By Virginia Smyth
Ophthalmologist Michael Brush, MD, sees progress in treatments for eye diseases.
Many people need vision correction for near or farsightedness. But what other eye conditions should we be concerned about?
The four most common conditions are glaucoma, cataracts, macular degeneration, and damage caused by diabetes. The first three — especially cataracts and macular degeneration — are age related. Glaucoma also has some genetic and racial components.
What's the treatment for cataracts?
Surgery, where the cloudy natural lens is replaced with an artificial lens. There's a 98 percent chance that you will see better after this surgery. In the last five years, I've seen younger patients — in their late 60s — having this surgery. Patients recognize that it's quite effective, and the pros of doing it earlier outweigh the cons.
And what about glaucoma?
Once you have glaucoma, a condition related to elevated eye pressure, it doesn't go away. It can be symptomless until it causes vision loss, but can be detected during regular eye exams before it causes vision loss. The treatment is to lower eye pressure, usually by using medication in the form of prescription eye drops.
I've heard there is a new treatment for macular degeneration. Is that true?
This condition, which primarily affects older adults, damages the retina. Patients lose the central part of their vision, and sometimes become blind. This disease has two variations — "dry" and "wet." The main treatment for the more common dry form involves taking specific vitamins that can slow the progress of the disease. For the wet form of this disease, there are new drugs that can stop vision loss, and in some cases, restore vision.
You said that diabetes is another problem for eye health. Why is this?
Diabetes damages blood vessels throughout your body, including in your eye. At Group Health Medical Centers, we have a strong program to make sure our patients with diabetes are screened for diabetic eye disease. If you have diabetes, work with your primary care doctor to control your blood sugars, as better control in the long run will help prevent damage to the eye that can cause vision loss.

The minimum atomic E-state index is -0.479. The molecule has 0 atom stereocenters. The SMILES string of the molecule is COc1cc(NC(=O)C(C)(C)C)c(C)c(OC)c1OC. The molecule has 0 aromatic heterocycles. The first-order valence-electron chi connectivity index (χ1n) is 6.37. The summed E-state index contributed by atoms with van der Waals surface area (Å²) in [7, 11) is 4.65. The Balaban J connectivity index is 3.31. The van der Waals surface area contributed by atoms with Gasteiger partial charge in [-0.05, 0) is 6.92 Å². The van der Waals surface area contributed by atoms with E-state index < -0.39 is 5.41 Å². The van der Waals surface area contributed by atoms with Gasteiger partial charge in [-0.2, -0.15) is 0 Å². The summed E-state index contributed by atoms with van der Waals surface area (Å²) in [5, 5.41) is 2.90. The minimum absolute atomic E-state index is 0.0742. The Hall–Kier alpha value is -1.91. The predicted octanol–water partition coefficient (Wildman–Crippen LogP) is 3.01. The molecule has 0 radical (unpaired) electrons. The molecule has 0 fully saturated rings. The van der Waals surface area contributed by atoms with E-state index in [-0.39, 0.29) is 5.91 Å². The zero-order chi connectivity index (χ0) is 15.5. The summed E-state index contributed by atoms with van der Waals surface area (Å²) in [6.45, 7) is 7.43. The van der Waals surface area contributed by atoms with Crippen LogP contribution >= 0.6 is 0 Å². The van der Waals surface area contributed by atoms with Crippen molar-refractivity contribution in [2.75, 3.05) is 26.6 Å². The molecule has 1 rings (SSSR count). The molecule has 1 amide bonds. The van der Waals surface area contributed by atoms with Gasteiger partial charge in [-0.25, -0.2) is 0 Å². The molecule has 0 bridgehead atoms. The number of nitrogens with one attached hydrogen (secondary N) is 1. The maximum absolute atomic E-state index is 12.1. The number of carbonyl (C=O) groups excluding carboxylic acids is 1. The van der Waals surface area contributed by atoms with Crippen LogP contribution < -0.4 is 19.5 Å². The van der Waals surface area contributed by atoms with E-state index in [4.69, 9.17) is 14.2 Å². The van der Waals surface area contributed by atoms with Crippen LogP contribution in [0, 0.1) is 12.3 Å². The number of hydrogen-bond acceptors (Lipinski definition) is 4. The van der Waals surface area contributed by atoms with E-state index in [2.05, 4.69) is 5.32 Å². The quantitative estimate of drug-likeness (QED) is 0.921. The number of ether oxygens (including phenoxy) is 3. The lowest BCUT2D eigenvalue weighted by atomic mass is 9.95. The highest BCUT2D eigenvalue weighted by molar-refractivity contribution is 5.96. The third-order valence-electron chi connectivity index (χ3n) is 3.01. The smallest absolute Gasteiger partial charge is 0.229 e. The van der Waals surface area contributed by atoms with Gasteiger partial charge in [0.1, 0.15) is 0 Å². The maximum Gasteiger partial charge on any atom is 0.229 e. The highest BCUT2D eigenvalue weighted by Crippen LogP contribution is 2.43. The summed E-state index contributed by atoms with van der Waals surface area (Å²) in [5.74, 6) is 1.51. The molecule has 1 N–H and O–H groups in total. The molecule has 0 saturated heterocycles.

Is there any patient behavior you wish you could change?
Patients with glaucoma need to put drops in their eyes a couple of times a day. It can be a challenge, and patients don't always use them consistently. With a progressive disease like glaucoma, that consistency is very important.
You became a Group Health physician several years ago. What do you like about practicing here?
The relationship between the optometrist — the provider you see for regular eye exams and eyeglass prescriptions — and the ophthalmologist is very close. We can easily communicate back and forth. If an optometrist wants me to consult on a patient, we can often do that virtually. It can save the patient from having to come in. Being part of a health care system where all care providers have access to the same information about a patient is unusual, and helps us provide better care.
What should we be doing to protect our eyes?
Use common sense precautions. Wear sunglasses when you're outdoors. Use eye protection, such as goggles, for sports and work situations when you can.